By Wan Saiful Wan Jan, first published in The Star on 22 February 2016.

The Attorney-General aims to ensure government efficiency by protecting information that has not been fully decided upon, but regaining public trust must be his top priority.

THE Open Government Partnership (OGP) is an initiative that was formally launched in 2011 by eight founding countries including Indonesia, the Philippines, Britain and the United States.

On its website, the OGP is described as “a multilateral initiative that aims to secure concrete commitments from governments to promote transparency, empower citizens, fight corruption, and harness new technologies to strengthen governance.”

The OGP now has 69 participating countries. To become a member, a country must announce their support of the Open Government Declaration and devise an action plan on how they will improve transparency and accountability.

We are persuading the Malaysian government to sign up for the OGP. To qualify as a member, we need to score at least 75% in the OGP eligibility scoring system. We are almost there, with a 2014 score of just over 62%.

Being a member of the OGP indicates a government’s commitment to good governance. No wonder then that the level of interest in the OGP is increasing. More countries are looking into the framework.

At the bi-annual OGP Summit, the number of participants has always been very healthy. We took part in the last two OGP Summits in Bali and Mexico City.

The level of enthusiasm from governments, civil society and even from some parts of the private sector was visible at these Summits. And I am really pleased that there were also other organisations from Malaysia who attended the Summit.

The hurdle that is blocking our entry is in the areas of asset disclosure by public officials and public access to information. But the level of interest is increasing, both globally and in Malaysia, as more and more people see the value of government openness.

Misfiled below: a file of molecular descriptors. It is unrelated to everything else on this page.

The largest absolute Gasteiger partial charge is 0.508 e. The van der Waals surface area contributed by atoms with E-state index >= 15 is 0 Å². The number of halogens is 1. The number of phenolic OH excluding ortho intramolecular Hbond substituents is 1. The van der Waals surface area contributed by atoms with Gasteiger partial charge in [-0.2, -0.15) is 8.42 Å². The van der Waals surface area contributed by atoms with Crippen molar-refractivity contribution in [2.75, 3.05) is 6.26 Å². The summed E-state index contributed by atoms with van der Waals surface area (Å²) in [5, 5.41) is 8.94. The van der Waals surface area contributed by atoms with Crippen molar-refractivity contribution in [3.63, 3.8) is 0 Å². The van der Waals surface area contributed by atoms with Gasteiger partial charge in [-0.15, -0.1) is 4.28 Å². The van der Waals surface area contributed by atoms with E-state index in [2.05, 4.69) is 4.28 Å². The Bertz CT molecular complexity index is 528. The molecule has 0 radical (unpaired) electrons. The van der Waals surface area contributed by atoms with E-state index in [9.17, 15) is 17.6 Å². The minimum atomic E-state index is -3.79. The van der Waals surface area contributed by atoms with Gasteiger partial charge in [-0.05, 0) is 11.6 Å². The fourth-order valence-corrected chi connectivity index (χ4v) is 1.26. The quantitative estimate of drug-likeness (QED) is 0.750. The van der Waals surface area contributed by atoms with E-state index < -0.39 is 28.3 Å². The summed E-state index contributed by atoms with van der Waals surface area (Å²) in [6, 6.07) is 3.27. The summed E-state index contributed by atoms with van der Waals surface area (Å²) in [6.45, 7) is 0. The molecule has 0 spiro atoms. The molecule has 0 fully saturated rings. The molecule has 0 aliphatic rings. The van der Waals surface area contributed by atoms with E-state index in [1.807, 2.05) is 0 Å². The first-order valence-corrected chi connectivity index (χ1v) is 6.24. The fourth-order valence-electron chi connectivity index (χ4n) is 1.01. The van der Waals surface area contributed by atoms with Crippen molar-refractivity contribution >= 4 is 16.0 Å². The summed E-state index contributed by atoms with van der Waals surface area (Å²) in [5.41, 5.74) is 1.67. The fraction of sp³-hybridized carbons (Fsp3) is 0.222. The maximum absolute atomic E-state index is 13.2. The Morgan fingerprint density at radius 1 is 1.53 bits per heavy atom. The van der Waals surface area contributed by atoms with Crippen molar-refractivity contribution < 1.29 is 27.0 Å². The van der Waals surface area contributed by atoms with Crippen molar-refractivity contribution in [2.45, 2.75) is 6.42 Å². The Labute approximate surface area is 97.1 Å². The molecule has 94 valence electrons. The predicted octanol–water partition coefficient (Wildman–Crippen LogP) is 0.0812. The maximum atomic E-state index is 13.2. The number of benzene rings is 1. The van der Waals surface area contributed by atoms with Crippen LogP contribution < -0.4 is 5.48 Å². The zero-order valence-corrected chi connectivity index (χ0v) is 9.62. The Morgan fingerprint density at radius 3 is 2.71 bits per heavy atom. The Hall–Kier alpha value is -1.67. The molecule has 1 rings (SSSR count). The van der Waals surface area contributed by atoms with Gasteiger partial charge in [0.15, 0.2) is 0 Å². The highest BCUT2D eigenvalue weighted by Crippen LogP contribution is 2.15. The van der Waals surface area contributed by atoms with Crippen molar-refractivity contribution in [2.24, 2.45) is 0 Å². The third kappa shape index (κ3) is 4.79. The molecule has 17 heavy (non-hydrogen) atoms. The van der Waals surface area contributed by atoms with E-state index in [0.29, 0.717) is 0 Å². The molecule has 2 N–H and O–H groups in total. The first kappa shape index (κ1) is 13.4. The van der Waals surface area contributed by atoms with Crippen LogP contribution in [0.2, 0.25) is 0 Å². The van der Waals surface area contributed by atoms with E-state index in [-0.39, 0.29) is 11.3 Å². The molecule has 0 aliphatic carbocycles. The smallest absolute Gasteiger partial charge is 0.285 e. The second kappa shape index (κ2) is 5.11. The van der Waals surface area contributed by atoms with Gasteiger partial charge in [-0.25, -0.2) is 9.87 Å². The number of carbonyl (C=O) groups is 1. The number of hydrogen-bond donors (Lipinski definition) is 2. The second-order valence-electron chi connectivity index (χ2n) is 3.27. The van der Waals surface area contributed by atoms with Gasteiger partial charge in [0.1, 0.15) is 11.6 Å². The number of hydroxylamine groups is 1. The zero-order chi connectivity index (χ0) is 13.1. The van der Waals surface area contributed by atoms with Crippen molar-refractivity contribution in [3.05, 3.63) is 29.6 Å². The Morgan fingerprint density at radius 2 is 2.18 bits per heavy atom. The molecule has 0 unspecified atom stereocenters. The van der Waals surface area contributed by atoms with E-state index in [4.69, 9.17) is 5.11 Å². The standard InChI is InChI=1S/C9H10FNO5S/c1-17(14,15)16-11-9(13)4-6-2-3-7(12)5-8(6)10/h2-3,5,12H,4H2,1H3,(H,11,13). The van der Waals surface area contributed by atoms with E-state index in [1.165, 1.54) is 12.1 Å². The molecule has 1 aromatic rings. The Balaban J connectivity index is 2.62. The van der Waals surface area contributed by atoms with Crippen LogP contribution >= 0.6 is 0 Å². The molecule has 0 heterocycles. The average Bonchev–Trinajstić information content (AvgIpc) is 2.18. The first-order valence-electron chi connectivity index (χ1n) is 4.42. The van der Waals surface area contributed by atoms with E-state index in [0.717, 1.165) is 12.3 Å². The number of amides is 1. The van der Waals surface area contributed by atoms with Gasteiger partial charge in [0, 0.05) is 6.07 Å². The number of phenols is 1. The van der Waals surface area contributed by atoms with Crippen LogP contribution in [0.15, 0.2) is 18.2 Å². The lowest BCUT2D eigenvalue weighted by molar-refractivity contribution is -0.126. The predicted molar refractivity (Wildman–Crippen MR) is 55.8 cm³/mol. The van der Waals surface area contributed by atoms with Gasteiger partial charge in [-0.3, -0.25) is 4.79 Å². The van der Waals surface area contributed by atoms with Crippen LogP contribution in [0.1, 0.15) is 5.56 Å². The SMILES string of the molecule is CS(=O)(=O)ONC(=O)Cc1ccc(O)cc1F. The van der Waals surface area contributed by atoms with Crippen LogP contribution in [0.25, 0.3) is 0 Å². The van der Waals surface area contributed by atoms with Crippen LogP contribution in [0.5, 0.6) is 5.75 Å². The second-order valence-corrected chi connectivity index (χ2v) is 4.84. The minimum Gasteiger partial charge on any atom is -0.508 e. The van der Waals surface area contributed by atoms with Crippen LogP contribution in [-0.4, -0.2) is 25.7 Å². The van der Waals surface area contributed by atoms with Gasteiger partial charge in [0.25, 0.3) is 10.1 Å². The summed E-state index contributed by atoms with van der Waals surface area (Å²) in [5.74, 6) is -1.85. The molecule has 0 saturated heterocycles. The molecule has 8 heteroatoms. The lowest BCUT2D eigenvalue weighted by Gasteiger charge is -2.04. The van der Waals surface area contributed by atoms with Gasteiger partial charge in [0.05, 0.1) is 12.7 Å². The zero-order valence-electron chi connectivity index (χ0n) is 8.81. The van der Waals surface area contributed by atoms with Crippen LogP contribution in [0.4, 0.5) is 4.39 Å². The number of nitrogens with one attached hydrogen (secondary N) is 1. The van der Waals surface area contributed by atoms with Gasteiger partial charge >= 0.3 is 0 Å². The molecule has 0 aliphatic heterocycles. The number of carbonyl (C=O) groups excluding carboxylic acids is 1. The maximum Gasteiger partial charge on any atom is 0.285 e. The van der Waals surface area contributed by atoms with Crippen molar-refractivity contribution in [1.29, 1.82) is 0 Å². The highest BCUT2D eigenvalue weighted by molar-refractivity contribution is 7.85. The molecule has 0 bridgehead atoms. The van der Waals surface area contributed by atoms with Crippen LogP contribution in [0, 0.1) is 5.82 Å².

It was unfortunate that while society and the world as a whole are showing greater interest in openness, our Attorney-General Tan Sri Mohamed Apandi Ali announced that he wanted to strengthen the Official Secrets Act (OSA).

He was reported to want an increase in the punishment for those who leak Government secrets to life imprisonment and 10 strokes of the cane. He was also reported to have said that journalists who protect their sources may be charged.

There was an immediate uproar from civil society. Many are unhappy with Apandi’s desire. Even former Attorney-General Tan Sri Abu Talib Othman was reported to have expressed unease with Apandi’s statement. Abu Talib reminded Apandi that the world is moving towards more transparency, not secrecy.

Abu Talib is right. The world is indeed moving towards greater transparency. Apandi’s statement made it sound like he is stuck in the Soviet era.

But we should be fair to Apandi. Despite the public impression created by his statement, he actually does have a point.

In order to operate effectively, all organisations, including the Government need to have secrets protected. If information is released when it is not yet fully decided upon, all sorts of misunderstandings can be created.

But the desire for efficiency must be balanced with modern day demands for transparency. When high-ranking officials like Apandi speak about enhancing secrecy without promising improvements in transparency, it can only be expected that many people would be cynical about the motives.

On top of that, Apandi should remember that he faces an uphill battle when it comes to trust. Many people still have questions about the removal of his predecessor.

I say this with great sadness. It is depressing that we have come to a situation where it does not matter if Apandi is the most honest and the most professional Attorney-General in history.

There are people out there who just simply do not trust him. This makes it an uphill battle for him to command respect from all segments of the public.

Going back to his statement on the OSA, even if he said it with the purest of intentions, it is not easy for him to convince everyone that he is behaving professionally. He just simply does not command full public trust yet. As a result, no one even noticed that his desire to ensure Government efficiency is a laudable one.

With all due respect, my suggestion to Apandi is that he should concentrate on earning public trust first. He should avoid making statements that would erode trust because it would not help him in performing his duties. Earning trust must be his top priority.

Apandi should take advice on how to present a progressive image so that he can bring back the credibility of the office that he now holds. Only then would he be able to delve into controversial issues without creating more damage to the institution.

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